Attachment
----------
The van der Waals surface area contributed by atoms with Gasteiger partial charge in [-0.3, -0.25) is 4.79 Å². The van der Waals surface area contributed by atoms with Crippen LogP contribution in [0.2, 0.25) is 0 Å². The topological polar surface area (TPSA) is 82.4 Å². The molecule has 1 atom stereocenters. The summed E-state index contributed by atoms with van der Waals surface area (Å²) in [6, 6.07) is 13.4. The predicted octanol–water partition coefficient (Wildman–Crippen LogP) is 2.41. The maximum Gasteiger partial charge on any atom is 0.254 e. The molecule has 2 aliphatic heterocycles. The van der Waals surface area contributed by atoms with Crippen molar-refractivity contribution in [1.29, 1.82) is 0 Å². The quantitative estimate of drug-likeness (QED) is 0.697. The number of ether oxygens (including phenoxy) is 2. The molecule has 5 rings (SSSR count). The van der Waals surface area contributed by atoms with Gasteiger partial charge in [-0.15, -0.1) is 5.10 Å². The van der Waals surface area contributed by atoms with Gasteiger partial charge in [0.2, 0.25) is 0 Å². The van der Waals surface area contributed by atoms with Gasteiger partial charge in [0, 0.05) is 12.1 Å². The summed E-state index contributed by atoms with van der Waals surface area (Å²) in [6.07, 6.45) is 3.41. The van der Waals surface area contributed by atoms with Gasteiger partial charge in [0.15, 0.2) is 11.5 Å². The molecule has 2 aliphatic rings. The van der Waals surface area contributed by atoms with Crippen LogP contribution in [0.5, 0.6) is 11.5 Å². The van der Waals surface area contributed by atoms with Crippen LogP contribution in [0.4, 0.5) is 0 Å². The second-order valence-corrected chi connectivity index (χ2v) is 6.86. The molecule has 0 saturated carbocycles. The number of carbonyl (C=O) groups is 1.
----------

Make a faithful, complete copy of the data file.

The van der Waals surface area contributed by atoms with Gasteiger partial charge in [-0.3, -0.25) is 4.79 Å². The van der Waals surface area contributed by atoms with Crippen LogP contribution in [0.2, 0.25) is 0 Å². The topological polar surface area (TPSA) is 82.4 Å². The molecule has 1 atom stereocenters. The summed E-state index contributed by atoms with van der Waals surface area (Å²) in [6, 6.07) is 13.4. The predicted octanol–water partition coefficient (Wildman–Crippen LogP) is 2.41. The maximum Gasteiger partial charge on any atom is 0.254 e. The molecule has 2 aliphatic heterocycles. The van der Waals surface area contributed by atoms with Crippen molar-refractivity contribution in [1.29, 1.82) is 0 Å². The quantitative estimate of drug-likeness (QED) is 0.697. The number of ether oxygens (including phenoxy) is 2. The molecule has 5 rings (SSSR count). The van der Waals surface area contributed by atoms with Gasteiger partial charge in [-0.15, -0.1) is 5.10 Å². The van der Waals surface area contributed by atoms with Gasteiger partial charge in [0.2, 0.25) is 0 Å². The van der Waals surface area contributed by atoms with Gasteiger partial charge in [0, 0.05) is 12.1 Å². The summed E-state index contributed by atoms with van der Waals surface area (Å²) in [6.07, 6.45) is 3.41. The van der Waals surface area contributed by atoms with Gasteiger partial charge in [0.15, 0.2) is 11.5 Å². The molecule has 2 aliphatic rings. The van der Waals surface area contributed by atoms with Crippen LogP contribution in [0.5, 0.6) is 11.5 Å². The van der Waals surface area contributed by atoms with Crippen LogP contribution in [0.4, 0.5) is 0 Å². The second-order valence-corrected chi connectivity index (χ2v) is 6.86. The molecule has 0 saturated carbocycles. The number of carbonyl (C=O) groups is 1.